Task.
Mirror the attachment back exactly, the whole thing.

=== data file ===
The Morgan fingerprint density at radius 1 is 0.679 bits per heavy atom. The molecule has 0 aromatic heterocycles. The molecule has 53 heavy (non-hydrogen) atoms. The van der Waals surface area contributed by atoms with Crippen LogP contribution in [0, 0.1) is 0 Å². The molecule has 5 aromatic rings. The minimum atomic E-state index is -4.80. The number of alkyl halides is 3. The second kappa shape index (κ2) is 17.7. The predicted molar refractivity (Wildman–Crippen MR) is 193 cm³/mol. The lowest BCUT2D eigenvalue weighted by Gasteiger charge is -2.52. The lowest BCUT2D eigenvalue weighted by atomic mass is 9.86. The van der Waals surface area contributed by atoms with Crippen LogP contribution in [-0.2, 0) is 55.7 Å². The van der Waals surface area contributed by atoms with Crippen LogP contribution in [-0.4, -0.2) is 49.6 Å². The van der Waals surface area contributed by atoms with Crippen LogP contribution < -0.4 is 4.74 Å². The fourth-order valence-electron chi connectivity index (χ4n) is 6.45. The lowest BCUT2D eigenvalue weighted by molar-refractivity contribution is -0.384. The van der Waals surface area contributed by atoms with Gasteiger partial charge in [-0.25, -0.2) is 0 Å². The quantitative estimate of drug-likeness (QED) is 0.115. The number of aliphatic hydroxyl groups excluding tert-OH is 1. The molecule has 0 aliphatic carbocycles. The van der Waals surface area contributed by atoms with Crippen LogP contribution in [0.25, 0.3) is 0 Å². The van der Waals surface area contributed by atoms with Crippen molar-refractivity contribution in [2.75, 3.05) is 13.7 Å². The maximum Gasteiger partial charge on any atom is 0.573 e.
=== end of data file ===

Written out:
The Morgan fingerprint density at radius 1 is 0.679 bits per heavy atom. The molecule has 0 aromatic heterocycles. The molecule has 53 heavy (non-hydrogen) atoms. The van der Waals surface area contributed by atoms with Crippen LogP contribution in [0, 0.1) is 0 Å². The molecule has 5 aromatic rings. The minimum atomic E-state index is -4.80. The number of alkyl halides is 3. The second kappa shape index (κ2) is 17.7. The predicted molar refractivity (Wildman–Crippen MR) is 193 cm³/mol. The lowest BCUT2D eigenvalue weighted by Gasteiger charge is -2.52. The lowest BCUT2D eigenvalue weighted by atomic mass is 9.86. The van der Waals surface area contributed by atoms with Crippen LogP contribution in [-0.2, 0) is 55.7 Å². The van der Waals surface area contributed by atoms with Crippen LogP contribution in [-0.4, -0.2) is 49.6 Å². The van der Waals surface area contributed by atoms with Crippen LogP contribution < -0.4 is 4.74 Å². The fourth-order valence-electron chi connectivity index (χ4n) is 6.45. The lowest BCUT2D eigenvalue weighted by molar-refractivity contribution is -0.384. The van der Waals surface area contributed by atoms with Gasteiger partial charge in [-0.25, -0.2) is 0 Å². The quantitative estimate of drug-likeness (QED) is 0.115. The number of aliphatic hydroxyl groups excluding tert-OH is 1. The molecule has 0 aliphatic carbocycles. The van der Waals surface area contributed by atoms with Crippen LogP contribution in [0.25, 0.3) is 0 Å². The van der Waals surface area contributed by atoms with Crippen molar-refractivity contribution in [2.75, 3.05) is 13.7 Å². The maximum Gasteiger partial charge on any atom is 0.573 e.